Look down in the carb and notice the "knobs" sticking out from inside. The slide has notches in it that will fit over them.

When you look down the top of the slide you will see the retainer clip that holds the needle and c-clip.

Remove that retainer clip and pull the needle out. My c-clip was in the middle groove and I moved it to the bottom (toward the taper of the needle).

Just reverse the tear down order and put everything back together. The slide will easily slip back down the carb throat. Make sure the grooves line up. After you screw the top of the carb back on, reach up and twist the throttle to make sure it is smooth (the throttle should feel just the same as before you started). Sit the tank in place, replace the fuel line and replace one of the two screws on the tank just tight enough to hold the tank and you can start the bike and make sure everything is right before finishing the job.
This is a great mod and now as soon as the engines fires up I can apply some throttle to keep it running. The engine is smoother running and pulls harder in mid-throttle.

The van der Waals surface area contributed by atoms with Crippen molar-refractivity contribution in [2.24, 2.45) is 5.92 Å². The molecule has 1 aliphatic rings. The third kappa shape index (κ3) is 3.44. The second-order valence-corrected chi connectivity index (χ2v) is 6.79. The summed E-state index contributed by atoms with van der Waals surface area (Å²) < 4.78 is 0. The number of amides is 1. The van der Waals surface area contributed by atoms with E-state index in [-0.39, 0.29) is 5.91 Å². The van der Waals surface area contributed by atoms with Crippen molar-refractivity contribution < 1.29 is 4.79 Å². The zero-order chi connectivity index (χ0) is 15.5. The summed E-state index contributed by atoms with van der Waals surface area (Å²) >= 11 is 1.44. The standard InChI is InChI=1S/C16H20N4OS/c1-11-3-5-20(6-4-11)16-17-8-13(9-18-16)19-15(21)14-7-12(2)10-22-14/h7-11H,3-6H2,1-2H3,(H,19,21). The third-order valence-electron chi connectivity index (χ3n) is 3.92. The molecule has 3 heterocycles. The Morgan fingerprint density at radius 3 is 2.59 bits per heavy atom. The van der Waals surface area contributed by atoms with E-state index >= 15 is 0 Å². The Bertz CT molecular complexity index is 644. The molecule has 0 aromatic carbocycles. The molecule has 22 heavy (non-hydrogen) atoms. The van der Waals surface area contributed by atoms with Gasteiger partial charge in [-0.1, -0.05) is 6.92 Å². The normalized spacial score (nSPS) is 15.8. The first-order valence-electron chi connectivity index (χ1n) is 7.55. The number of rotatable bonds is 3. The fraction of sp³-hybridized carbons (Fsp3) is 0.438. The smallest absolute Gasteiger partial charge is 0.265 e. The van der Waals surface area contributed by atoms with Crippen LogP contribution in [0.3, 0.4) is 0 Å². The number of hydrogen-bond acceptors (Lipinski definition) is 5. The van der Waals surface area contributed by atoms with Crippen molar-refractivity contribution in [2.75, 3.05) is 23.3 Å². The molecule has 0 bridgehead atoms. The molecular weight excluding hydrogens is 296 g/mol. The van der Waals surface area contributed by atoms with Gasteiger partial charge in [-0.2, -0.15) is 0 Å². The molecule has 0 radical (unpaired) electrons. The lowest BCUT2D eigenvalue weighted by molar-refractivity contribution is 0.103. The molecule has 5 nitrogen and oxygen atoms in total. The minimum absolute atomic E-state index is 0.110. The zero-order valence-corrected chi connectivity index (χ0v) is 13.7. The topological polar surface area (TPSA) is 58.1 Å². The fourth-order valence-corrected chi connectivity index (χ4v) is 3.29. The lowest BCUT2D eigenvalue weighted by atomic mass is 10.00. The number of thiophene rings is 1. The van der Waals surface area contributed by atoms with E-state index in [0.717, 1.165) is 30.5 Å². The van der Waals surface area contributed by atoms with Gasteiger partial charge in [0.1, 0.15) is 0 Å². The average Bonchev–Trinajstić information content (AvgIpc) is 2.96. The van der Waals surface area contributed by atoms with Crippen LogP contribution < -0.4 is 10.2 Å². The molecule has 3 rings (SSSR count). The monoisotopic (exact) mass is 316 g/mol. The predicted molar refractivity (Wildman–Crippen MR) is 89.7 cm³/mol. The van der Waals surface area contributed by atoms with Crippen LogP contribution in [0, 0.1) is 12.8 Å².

I love this mod!

Saturday, September 13, 2008

Four Months

I didn't ride my bike as much in the last month as I needed to take my truck to work a few days and of course we have had lots of rain lately.

Nothing new to report about the bike except I opened the two holes I drilled in the exhaust to larger holes and it made the bike a little louder but it really seemed to help the bike breathe better.

I now have about 3800km (about 2360 miles) on the bike and it seems to get stronger and smoother with each mile.

The bike stays outside all the time and the red on the seat is fading.

Tuesday, August 12, 2008

Three Months

It has been three months since I purchased my American Lifan GY-5 and no issues has arisen.

I have ridden it to work every day (except for three days that I took my S-10 pickup) and it has averaged 75+ miles per gallon. I always convert the kms to miles.

The bike now has over 3000kms or about 1900 miles. I have decided to change the oil every 1500kms instead of the 2000kms I originally thought about, 1500kms or there abouts keep the miles around 1000 miles per oil change. The oil does double duty (engine oil and transmission oil) and the bike holds just over a quart and I feel 1000 mile oil changes are prudent.